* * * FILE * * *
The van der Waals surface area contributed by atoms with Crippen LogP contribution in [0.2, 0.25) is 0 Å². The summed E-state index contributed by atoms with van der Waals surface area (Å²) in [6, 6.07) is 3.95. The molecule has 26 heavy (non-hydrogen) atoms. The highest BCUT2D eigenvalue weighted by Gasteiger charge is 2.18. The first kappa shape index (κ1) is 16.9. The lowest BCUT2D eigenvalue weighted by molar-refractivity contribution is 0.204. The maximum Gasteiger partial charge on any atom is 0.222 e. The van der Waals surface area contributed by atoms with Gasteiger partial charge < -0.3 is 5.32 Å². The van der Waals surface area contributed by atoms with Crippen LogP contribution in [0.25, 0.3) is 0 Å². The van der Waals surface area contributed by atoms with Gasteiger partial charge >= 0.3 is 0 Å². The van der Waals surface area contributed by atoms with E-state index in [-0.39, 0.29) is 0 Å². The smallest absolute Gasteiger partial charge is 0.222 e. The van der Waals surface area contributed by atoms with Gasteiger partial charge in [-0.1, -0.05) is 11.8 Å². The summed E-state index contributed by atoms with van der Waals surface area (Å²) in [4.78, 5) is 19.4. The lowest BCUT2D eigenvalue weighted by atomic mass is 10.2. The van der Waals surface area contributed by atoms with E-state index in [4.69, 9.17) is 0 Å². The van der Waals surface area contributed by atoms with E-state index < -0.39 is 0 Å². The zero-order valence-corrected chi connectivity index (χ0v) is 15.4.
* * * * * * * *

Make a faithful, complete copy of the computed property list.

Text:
The van der Waals surface area contributed by atoms with Crippen LogP contribution in [0.2, 0.25) is 0 Å². The summed E-state index contributed by atoms with van der Waals surface area (Å²) in [6, 6.07) is 3.95. The molecule has 26 heavy (non-hydrogen) atoms. The highest BCUT2D eigenvalue weighted by Gasteiger charge is 2.18. The first kappa shape index (κ1) is 16.9. The lowest BCUT2D eigenvalue weighted by molar-refractivity contribution is 0.204. The maximum Gasteiger partial charge on any atom is 0.222 e. The van der Waals surface area contributed by atoms with Gasteiger partial charge < -0.3 is 5.32 Å². The van der Waals surface area contributed by atoms with Crippen LogP contribution in [0.25, 0.3) is 0 Å². The van der Waals surface area contributed by atoms with Gasteiger partial charge >= 0.3 is 0 Å². The van der Waals surface area contributed by atoms with E-state index in [-0.39, 0.29) is 0 Å². The smallest absolute Gasteiger partial charge is 0.222 e. The van der Waals surface area contributed by atoms with Gasteiger partial charge in [-0.1, -0.05) is 11.8 Å². The summed E-state index contributed by atoms with van der Waals surface area (Å²) in [4.78, 5) is 19.4. The lowest BCUT2D eigenvalue weighted by atomic mass is 10.2. The van der Waals surface area contributed by atoms with E-state index in [4.69, 9.17) is 0 Å². The van der Waals surface area contributed by atoms with E-state index < -0.39 is 0 Å². The zero-order valence-corrected chi connectivity index (χ0v) is 15.4.